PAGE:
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Will size be the only thing that matters if the UK porn block is implemented?

Written by Eric Johansson on Monday, 15 July 2019. Posted in Regulation, Legal

Small independent pornography producers fear the porn block will lead to a market where only big players can thrive

Will size be the only thing that matters if the UK porn block is implemented?

Girl on the Net was launched in 2011. “Initially the sex blog came about because I wanted to share my thoughts on sex – and some of my hotter stories – and I felt like an anonymous blog was the best way to go about it,” remembers the blogger who prefers to stay anonymous. Since then it’s become her main income. “[The] ads on the site itself, books I’ve written off the back of it, Patreon support for my audio erotica, freelance consulting [and] writing for sex toy companies who found me through the blog, SexPots podcast which I do because of the blog too – every penny,” she says. 

However, the government plans to introduce a so-called porn block to force commercial erotic creators like Girl on the Net to hide their sites behind age verification software or face the risk of huge fines and being blocked within the UK. This poses a very real risk to these SMEs’ bottom line. “I’d be able to hold on to some of this, probably, if the block went through, but not all of it – I wouldn’t be able to pay my mortgage any more,” fears Girl on the Net. 

And this trepidation is palpable within the industry. “[At] the UK sex blogging conference Eroticon, held in March this year, there was a lot of discussion and worry from sex bloggers, adult performers, sex educators and more about when the law might start being enforced and how that may affect their work,” Girl on the Net remembers. “There are many people who are starting to self-censor out of fear that they may be blocked. It’s a huge deal, especially for those of us who rely on the income we make from our websites in order to pay our bills.”

The porn block was supposed to be implemented on Monday July 15. However, it’s been postponed for a third time due to an apparent administrative booboo. “I’m absolutely delighted and I think the fact that it keeps getting delayed demonstrates just how terrible an idea it is and how poorly it has been planned,” Girl on the Net states. While this may give erotic creatives some breathing space, detractors worry the porn block may still hurt small independent producers, restrict freedom of speech and, ultimately, won’t restrict children’s ability to access adult content – its raison d’etre. “It’s one of those ‘sounds nice in theory, is terrible and dangerous in practice’ things and I hope that the latest delay signals a much longer kick into the long grass before the UK government essentially abandons the idea,” she continues. 

The push towards the porn block can be tracked back to the Cameron–Clegg coalition’s commitment in their 2010 manifesto to “protect children from excessive commercialisation and premature sexualisation.” The first tangible result of this was that UK internet service providers (ISP) introduced filters in 2013 to protect children. Unless the users actively opted out, they couldn’t access content relating to subjects such as dating, self-harm as well as pornography.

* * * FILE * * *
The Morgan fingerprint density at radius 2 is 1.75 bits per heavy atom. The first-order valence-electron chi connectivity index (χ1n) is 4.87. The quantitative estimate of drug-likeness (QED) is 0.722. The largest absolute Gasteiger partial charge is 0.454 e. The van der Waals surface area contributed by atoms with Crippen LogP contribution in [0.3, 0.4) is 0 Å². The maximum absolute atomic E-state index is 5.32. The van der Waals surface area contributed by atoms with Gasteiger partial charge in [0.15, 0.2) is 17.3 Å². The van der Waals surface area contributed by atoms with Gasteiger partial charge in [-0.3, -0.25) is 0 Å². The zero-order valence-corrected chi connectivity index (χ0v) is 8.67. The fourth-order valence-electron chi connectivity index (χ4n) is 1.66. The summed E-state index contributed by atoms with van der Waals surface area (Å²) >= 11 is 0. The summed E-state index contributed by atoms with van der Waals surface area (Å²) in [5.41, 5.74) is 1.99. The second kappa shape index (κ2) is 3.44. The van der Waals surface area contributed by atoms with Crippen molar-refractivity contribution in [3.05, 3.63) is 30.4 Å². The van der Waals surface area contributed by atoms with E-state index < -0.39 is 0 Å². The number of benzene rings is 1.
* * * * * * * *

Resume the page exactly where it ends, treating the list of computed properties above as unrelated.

An unforseen consequence was that sites without harmful content were also blocked. This included over 400 websites of UK charities, schools and social support organisations – including sites offering support for mental health, addiction and survivors of sexual assault and domestic abuse – as well as several sites in the LGBT community, according to an April 2019 report from virtual private network (VPN) review platform Top10VPN and digital rights organisation Open Rights Group. Moreover, over 3,300 small businesses and religious groups were affected. Builders, drainage companies, wedding services and photographers had all been blocked by at least one ISP. There are now concerns similar unwanted effects will happen due to the new porn block. 

This iteration was first made public in the Conservatives’ 2015 manifesto. It was added after the National Society for the Prevention of Cruelty to Children (NSPCC) published a report saying that a tenth of 12 to 13-year-olds fear being “addicted” to pornography and a fifth had seen pornographic images that had shocked or upset them. Once the Tories got to power, they set out to prevent this from happening. The result was the Digital Economy Act 2017 which introduced the demand for online commercial pornography providers to put age verification systems in place.

The British Board of Film Classification (BBFC) will be responsible for ensuring compliance with the new laws. Any site which the regulator cannot reasonably believe consists of less than a third of adult content would have to introduce age checks or risk fines of up to £250,000 or 5% of that person’s qualifying turnover, whichever is greater.  

The age checks were initially supposed to be implemented by April 2018 but were delayed, first to Easter 2019 and then to the most recent July date. But now it’s been put on hold for at least six months. The secretary of state for digital, culture, media and sport Jeremy Wright blamed it on an administrative error wherein the government had forgotten to inform the European Commission about the upcoming legislative changes, which it was legally bound to do.

Despite the delay, smaller producers are worried what it will mean for them. “I am definitely cautious and carefully consider possible options in case the block is implemented,” confesses Girl on the Net. For instance, the law is only applicable for commercial porn sites. “So if the government do decide to block my site I could simply strip all advertising [and] affiliation and then I would be free from the block, which is ridiculous when you think about it and demonstrates that the law doesn’t really prevent young people from seeing my content, it only prevents them from seeing my content if I happen to make money from it,” she continues.